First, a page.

It is further into the year than usual for this post, but we do aim for a yearly update to keep accurate numbers on our site. While many aging parents never see themselves spending time in a skilled nursing facility, the reality is that longer lifespans increase the odds that extra care will be required at some point.
As the quality of life around the globe has risen, so has the overall life expectancy. Average Americans are routinely living to 80, 90, even 100 years of age. This is due in no small part to medical and technological advances like:
The last time we talked about long term care planning was about a month ago. We wrote about LTC insurance, and how it can prove very beneficial to some people. Today, we're going to talk about home care, what options there are for this type of care and why many people choose this type of care for the end of their life.
At some point in our lives, we will no longer be able to do the things that we once did. We won't be able to play basketball with the usual group on Saturdays. Those weekend hiking trips will be a thing of the past. And even some of the more basic tasks, such as household care and medical care, will require some form of help.
It can be hard to imagine, but if you can, think about your life when you are much older. Picture yourself as a 70- or 75-year-old person and trying to do all of the things that you do today. Some of those things won't be possible anymore, and others still, though possible, will require a little bit of help. This is simply the way it will be for all of us. Time will eventually catch up to us, and our age, though still just a number, will hang over every element of our life.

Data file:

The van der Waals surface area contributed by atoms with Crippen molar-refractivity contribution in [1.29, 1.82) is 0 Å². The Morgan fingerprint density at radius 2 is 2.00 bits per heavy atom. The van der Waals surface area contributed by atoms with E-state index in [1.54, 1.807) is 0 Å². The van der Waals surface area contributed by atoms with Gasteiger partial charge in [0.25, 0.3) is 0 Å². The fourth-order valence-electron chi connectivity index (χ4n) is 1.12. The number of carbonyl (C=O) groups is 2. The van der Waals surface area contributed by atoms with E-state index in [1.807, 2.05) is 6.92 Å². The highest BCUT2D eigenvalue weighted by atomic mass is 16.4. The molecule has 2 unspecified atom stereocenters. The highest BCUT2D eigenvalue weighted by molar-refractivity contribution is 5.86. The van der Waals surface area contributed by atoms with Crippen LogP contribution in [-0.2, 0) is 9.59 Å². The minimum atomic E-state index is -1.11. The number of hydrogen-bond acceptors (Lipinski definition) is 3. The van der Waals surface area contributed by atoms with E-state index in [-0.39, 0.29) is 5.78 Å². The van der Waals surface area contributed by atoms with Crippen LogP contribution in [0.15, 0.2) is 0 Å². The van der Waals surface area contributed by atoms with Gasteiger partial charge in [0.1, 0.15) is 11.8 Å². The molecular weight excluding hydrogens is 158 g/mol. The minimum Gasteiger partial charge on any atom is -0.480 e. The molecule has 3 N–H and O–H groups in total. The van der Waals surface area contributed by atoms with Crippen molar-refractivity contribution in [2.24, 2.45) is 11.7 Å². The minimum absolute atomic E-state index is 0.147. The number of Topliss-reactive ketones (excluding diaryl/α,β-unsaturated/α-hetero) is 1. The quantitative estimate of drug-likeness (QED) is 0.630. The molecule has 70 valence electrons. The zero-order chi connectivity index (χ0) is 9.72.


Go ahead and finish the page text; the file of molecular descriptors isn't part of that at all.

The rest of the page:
The US Congress passed the Achieving a Better Life Experience (ABLE) Act in 2014. The law will enable people with disabilities to access savings accounts to pay disability-related expenses. The accounts will not affect Medicaid and Supplement Security Income eligibility.
Do you freeze up when someone mentions “the end of life" or "advance planning?” Few are comfortable with the topic. Estimates are that more than 60 percent of older adults do not have an advance directive in place that expresses their wishes regarding end-of-life care.
As part of good estate planning, residents of Colorado may consider long-term care planning for themselves and their loved ones. Medicare, a government supplemental insurance policy that provides medical and hospital benefits for individuals who meet certain disability criteria, typically does not provide funds for long-term care services. Therefore, people may wish to consider alternative ways to provide for any future health care needs that could arise from a disability, injury or disease.
A Colorado resident or anyone else turning 65 has a 60 percent chance of needing long-term care. Statistics also indicate that 20 percent of people who reach age 65 spend at least two years in a nursing home. In many cases, people do not prepare because they believe that retirement isn't their most pressing financial priority. However, it is typically worthwhile to to have a long-term health care plan in place.
Colorado residents with aging parents may be in the dark when it comes to what they know about their parents' finances and final wishes. But when it comes to long term care planning, asking the right questions sooner rather than when it is too late makes all the difference.